Brooklyn, NY

608 Sheepshead Bay Road
and multiple locations

Friday, September 7, 2012

Arrivederci (already) Summer - oh - Carmela's, Too

I don't know about you, but I'm happy that summer is drawing to a close; both on the calendar and in the air. It's happening and not a minute too soon.  Because? You know, it's been kind of a crappy summer for us, with the low point the passing of a good friend - my cousin Steve.

Also, what is it with every time I go back to where I grew up? Seems like it’s always a sad occasion - the death of an old friend’s parent or maybe even an old friend himself, which happened a couple of year’s ago.

Earlier this summer, one of my childhood friend’s dad passed after one of those all-too-familiar long struggles. There was a funeral and a shiva to attend. A shiva, for those who don’t know, is the Jewish mourning period during which the family in mourning receives visitors. So the day after the funeral another old friend (also, what is it with the old friends?) and I paid a visit to our buddy and his family – at the same house in which he grew up…significantly, a house where we spent a lot of time as kids hanging out, listening to too-loud music, doing a few less than appropriate things, and getting the eye-rolls from knowing parents who let us get away with more than we deserved to.

One of the things I try to do when I go out to my old stomping grounds, maybe in order to balance the sadness with some good memories, is to visit a place that was important and fun to us. A favorite hang out, perhaps.  Interestingly enough, many of those places involved food.

For instance, there was the Lantern, the local 24-hour diner that we boys used to go to late at night, after doing god knows what. Remember the movie Diner? We were like those guys, except no one in our crowd ever ordered their French fries with gravy; I think that's a Baltimore thing.

I digress. My buddy and I had decided, in a NY Minute, that we were going to stop for pizza at one of our favorite childhood pizza places on the way to the shiva call. You have to realize that there were any number of places where you could get damn good pizza back in our hometown of Franklin Square. I mean, the Square was probably 50% Italian, so there better have been. Let's see - there was Poppy’s, on Franklin Avenue and now a Ralph’s Italian Ices, at least sticking somewhat to tradition. There was La Stella, in a shopping center across from “the temple” on Dogwood Avenue, and I don’t have a clue what that is today. That shopping center also had Lox Haven – our own little Russ & Daughters, but with hot dogs, too. Man, those were the days..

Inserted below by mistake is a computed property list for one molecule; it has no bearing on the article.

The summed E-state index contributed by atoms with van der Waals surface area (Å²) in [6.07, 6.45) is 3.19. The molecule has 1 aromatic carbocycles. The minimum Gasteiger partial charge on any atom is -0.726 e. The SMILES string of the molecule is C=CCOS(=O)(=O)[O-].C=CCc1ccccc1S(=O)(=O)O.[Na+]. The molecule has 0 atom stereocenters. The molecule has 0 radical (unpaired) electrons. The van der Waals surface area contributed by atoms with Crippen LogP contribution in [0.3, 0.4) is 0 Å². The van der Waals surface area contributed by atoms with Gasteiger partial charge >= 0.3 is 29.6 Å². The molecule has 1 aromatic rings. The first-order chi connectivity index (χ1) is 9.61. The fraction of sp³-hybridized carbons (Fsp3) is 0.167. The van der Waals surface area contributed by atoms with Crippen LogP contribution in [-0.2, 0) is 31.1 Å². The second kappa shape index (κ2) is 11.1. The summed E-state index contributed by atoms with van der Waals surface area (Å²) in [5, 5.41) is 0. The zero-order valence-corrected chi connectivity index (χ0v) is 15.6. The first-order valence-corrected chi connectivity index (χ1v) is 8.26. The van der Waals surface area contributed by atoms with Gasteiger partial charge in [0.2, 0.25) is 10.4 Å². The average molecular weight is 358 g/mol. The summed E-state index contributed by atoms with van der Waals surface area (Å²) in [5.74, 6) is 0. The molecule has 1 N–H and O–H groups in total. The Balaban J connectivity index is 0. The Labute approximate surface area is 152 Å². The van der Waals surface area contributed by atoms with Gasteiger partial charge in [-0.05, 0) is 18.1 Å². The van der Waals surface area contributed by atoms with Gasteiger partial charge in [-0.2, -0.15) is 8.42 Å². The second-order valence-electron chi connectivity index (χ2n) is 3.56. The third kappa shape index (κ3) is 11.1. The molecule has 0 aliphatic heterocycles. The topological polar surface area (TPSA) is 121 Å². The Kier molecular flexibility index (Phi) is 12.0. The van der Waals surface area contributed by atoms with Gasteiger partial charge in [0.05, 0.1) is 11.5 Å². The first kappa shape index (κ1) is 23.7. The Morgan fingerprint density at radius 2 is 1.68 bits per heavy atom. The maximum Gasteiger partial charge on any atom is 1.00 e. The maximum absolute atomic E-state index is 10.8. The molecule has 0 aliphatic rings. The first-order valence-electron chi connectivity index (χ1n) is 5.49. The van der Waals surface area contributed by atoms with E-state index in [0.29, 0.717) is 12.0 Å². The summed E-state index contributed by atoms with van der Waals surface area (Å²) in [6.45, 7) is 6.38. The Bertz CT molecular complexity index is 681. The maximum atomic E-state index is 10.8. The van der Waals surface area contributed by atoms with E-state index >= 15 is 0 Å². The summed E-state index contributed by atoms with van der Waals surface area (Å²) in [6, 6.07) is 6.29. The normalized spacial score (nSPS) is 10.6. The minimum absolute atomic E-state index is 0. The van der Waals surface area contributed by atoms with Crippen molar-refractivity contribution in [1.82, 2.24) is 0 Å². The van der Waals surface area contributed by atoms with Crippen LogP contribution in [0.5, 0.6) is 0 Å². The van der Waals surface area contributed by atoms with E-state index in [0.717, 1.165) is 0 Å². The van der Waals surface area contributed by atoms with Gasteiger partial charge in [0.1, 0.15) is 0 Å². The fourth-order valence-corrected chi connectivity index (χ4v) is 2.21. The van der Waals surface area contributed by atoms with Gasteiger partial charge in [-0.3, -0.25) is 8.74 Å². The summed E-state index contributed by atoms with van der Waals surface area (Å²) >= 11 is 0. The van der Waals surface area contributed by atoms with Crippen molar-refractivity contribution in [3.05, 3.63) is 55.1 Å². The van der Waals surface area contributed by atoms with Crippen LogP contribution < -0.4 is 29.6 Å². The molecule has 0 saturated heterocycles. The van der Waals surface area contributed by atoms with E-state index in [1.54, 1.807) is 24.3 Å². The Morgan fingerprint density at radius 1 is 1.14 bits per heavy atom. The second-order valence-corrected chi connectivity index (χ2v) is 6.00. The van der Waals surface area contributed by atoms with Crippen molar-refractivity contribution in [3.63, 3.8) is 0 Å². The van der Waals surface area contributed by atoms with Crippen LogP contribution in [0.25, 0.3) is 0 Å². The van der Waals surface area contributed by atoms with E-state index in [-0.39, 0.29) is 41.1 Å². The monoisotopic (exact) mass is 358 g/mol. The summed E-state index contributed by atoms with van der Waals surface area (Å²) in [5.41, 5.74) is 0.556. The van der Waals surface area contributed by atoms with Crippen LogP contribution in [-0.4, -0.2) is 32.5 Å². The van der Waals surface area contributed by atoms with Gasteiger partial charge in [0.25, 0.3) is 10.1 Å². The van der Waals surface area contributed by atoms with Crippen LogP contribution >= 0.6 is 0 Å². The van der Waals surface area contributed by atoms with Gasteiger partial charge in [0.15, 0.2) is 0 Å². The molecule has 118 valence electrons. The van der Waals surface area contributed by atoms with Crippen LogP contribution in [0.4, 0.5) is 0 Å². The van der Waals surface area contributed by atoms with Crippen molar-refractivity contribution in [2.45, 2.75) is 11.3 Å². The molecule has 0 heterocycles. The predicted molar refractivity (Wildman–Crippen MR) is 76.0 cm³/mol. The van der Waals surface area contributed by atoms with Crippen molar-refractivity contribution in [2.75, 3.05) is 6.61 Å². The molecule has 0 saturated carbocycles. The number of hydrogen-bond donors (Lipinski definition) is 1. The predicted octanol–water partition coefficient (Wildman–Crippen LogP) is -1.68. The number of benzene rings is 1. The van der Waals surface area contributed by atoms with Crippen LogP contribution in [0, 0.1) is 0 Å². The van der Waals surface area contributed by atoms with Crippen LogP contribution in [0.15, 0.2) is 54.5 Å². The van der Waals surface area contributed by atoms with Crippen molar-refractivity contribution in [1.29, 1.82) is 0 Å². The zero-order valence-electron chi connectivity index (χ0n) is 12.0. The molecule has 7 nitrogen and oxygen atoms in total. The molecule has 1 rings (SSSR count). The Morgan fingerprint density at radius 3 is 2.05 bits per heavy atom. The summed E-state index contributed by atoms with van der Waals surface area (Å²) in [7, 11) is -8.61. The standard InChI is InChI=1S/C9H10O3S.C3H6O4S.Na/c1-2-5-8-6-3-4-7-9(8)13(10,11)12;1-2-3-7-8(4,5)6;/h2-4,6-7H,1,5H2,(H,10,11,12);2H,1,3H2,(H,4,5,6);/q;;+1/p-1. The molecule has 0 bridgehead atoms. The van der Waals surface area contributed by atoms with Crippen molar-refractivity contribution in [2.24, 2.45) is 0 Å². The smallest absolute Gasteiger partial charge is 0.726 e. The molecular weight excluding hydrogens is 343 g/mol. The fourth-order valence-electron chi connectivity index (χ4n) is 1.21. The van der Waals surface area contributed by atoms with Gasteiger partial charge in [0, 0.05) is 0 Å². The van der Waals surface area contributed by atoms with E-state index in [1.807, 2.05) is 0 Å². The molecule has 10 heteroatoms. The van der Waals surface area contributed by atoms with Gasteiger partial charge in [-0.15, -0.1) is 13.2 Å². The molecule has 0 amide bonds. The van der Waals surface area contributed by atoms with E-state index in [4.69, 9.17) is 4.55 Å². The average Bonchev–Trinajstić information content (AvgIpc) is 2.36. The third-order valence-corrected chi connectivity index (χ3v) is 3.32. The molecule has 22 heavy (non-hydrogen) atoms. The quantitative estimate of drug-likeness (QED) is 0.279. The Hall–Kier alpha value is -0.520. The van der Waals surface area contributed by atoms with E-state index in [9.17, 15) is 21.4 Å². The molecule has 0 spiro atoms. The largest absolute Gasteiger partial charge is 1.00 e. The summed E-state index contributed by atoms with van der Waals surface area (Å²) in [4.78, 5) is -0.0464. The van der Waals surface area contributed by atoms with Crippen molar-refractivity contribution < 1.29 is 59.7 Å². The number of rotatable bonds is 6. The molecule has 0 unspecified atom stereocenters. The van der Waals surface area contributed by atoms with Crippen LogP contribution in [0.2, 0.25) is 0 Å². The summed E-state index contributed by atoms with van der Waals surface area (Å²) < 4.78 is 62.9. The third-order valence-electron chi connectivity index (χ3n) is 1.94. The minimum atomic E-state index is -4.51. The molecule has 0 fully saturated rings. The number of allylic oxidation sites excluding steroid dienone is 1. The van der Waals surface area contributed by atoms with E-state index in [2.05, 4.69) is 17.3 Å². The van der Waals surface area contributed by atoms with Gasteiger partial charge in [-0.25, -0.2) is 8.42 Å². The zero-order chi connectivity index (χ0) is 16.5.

But the best, the really best, was the pizza at Carmela’s, on Hempstead Turnpike just east of New Hyde Park Road. It was a classic joint too, with a counter, a couple of tables and a double Bari deck oven – none of that fancy wood or coal burning stuff needed in the Square. And really, it was great. Any time of day or night you could pop in for a slice or two and be supremely satisfied, with the beautifully balanced sweet and tart sauce and just-right-amount of cheese on top of a nicely baked, tasty crust; char was most likely non-existent, because back then everyone would’ve complained that the pie was burnt, wouldn’t they?

Today (or for the last 20 years, I’m told) Carmela’s is triple the size it used to be, with a full service restaurant added to the still existing pizzeria. Since we wanted to relax, restaurant it was. We ordered up a large pie, along with an order of baked clams, something said friend seemingly has to order in any pizzeria that has ‘em, including the places I warn him off of, like Arturo’s, where the pizza is exemplary but the baked clams are incinerated. At Carmela’s, no way – these little necks came out tender and juicy under their crispy, garlicky bread-crumb topping. If Long Island is good for anything, it’s the seafood – from clams to scallops, tuna to blues...
Carmela's Baked Clams
And then the pizza arrived, hot and bubbly, immediately bringing back those taste memories from a long time ago. We smiled knowingly as we tucked in – yeah, it’s still good...
Carmela's Plain
Then we were off to the shiva call – to pay our respect and offer our condolences. Mr. L. put up with a lot from us kids…and he always seemed like a cool pop to us – I mean, the guy drove a freakin' Corvette, for chrissake. From the boys – RIP, Mr L.'s time. Fall. Please.